How the Minister Gave Answers: Amy Skinner (52 Ancestors #12)

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It’s easy to focus solely on our relatives. After all, they’re the ones we’re trying to learn more about. However, sometimes we need to take a look at the others they associated with to get a better idea of their lives.

Amy Skinner was a daughter of my 4th-great-grandparents Robert and Elizabeth (Spencer) Skinner. She married William Yost in Perry County, Ohio on 18 January 1838.1)William Yost and Amy Skinner marriage, Ohio, County Marriages, 1789-2013, FamilySearch.org; digitized image of Perry County, Ohio marriage volume 1, page 246. Amy died in Perry County on 29 December 18862)Perry County, Ohio Death Records, Volume 1 (Junction City, OH: Perry County Chapter, OGS, 1986), p. 423. Note: her FindAGrave memorial lists the year as 1888; I’m inclined to believe the death record. and is buried in the Lutheran Reformed Cemetery in Thornville.3)Amy Skinner Yost, memorial 127790110, FindAGrave.com.

Her burial in the Lutheran Reformed Cemetery caught my eye. The Skinners were from a long line of Baptists. Amy’s parents, Robert and Elizabeth, are both buried in the Hopewell Baptist Church Cemetery. Amy’s brother William married Matilda Debolt, the daughter of Baptist minister George Debolt. So where does this tie to the Lutheran Church come in?

I re-examined her marriage record. Amy and William were married by Charles Hinkel, Minister of the Gospel. Time to do a little digging on Charles.

William Yost and Amy Skinner marriage record, Perry County, Ohio marriage volume 1, page 246.

William Yost and Amy Skinner marriage record, Perry County, Ohio marriage volume 1, page 246.

History of Perry County, Ohio by Clement L. Martzolff states, “This church [the Lutheran Church at Somerset] and most of the other Lutheran Churches in the county was served by Rev. Chas. Hinkle who is buried in the old cemetery.”4)Clement L. Martzolff, History of Perry County, Ohio (by the author, 1902), p. 100. Available on Internet Archive. So Amy’s connection to the Lutheran Church goes back at least to her marriage to William Yost.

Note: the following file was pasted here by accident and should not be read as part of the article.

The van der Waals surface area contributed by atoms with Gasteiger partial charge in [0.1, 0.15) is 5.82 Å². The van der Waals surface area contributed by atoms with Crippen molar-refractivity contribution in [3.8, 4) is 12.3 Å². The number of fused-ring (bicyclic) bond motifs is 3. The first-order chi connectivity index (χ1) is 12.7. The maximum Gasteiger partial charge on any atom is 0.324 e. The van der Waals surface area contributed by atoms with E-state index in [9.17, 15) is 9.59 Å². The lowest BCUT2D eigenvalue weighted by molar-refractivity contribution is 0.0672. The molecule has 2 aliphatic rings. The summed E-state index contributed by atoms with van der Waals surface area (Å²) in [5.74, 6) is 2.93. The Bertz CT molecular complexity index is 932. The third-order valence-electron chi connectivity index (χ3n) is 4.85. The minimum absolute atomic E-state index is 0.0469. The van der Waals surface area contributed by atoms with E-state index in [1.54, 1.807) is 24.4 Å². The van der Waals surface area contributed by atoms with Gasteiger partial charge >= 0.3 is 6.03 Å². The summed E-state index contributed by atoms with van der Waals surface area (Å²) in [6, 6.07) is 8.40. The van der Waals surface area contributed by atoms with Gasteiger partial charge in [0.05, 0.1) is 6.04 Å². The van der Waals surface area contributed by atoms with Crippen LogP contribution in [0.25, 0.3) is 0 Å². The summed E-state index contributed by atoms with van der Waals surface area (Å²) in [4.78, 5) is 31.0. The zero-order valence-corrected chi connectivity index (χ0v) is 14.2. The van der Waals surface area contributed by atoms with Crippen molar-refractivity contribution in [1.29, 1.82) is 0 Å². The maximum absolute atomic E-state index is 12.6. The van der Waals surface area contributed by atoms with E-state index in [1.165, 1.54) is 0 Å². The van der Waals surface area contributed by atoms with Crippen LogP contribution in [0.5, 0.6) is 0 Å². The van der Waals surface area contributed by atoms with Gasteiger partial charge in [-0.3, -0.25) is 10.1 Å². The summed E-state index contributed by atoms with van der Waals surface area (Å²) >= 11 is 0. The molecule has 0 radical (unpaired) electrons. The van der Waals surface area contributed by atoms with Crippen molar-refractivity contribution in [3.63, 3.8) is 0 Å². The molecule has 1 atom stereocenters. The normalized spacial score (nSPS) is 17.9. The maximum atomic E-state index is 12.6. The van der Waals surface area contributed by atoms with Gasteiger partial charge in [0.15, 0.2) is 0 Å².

This split with her parents’ religion didn’t seem to alienate her from the family, at least not officially. Amy was mentioned in her father’s will with the bequest that the daughters “share and share alike.”5)FamilySearch.org, Ohio Probate Records, 1789-1996, Robert Skinner will, Perry County probate case 559; Perry County Probate Court, New Lexington, Ohio. We’ll likely never know if there was tension in the family because she married a Lutheran. But taking a look at the minister who married Amy and William gives a little bit of insight into Amy’s life.

References   [ + ]

1. William Yost and Amy Skinner marriage, Ohio, County Marriages, 1789-2013, FamilySearch.org; digitized image of Perry County, Ohio marriage volume 1, page 246.
2. Perry County, Ohio Death Records, Volume 1 (Junction City, OH: Perry County Chapter, OGS, 1986), p. 423. Note: her FindAGrave memorial lists the year as 1888; I’m inclined to believe the death record.
3. Amy Skinner Yost, memorial 127790110, FindAGrave.com.
4. Clement L. Martzolff, History of Perry County, Ohio (by the author, 1902), p. 100. Available on Internet Archive.
5. FamilySearch.org, Ohio Probate Records, 1789-1996, Robert Skinner will, Perry County probate case 559; Perry County Probate Court, New Lexington, Ohio.

52 Ancestors Challenge: Week 11 Recap

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52ancestors-2015-11There was a lot of green in this week’s posts. That’s not surprising, considering the optional theme was “Luck of the Irish.”

Some of the many posts that stood out to me this week include: Cheryl Biermann Hartley of My Search for the Past wrote about the lucky McGaughey family Bible. Patricia Rohn of Shaking the Tree wrote about her great-grand uncle Amandus Logue who worked on construction of the Panama Canal. (Cool name and a cool photo!) Melissa Wiseheart of A Wise Heart’s Journey wrote about Zerilda Eleanora Rakestraw Springer, who she calls “almost a ghost.”

Another post that I’d like to highlight is by Roberta Estes of DNAeXplained – Genetic Genealogy. Roberta said that doing the 52 Ancestors challenge got her to thinking about how her research has progressed over the years… and how she has 11 things she’d do differently.

My contribution this week was James Orr, one of my many ancestors with rather fuzzy Irish origins. No Famine immigrants for me — my Irish were already in North America by 1800, which makes it a bit challenging. (As if Irish research weren’t already challenging enough!) Ironically, within just a few hours of posting that, Ann Lamb left a comment with clues on where I might be able to find him. Thank you, Ann! It goes to show that writing about your ancestors really can help your research.

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Upcoming Themes:

  • Week 12 (Mar 19 – 25) – Same
  • Week 13 (Mar 26 – Apr 1) – Different
  • April themes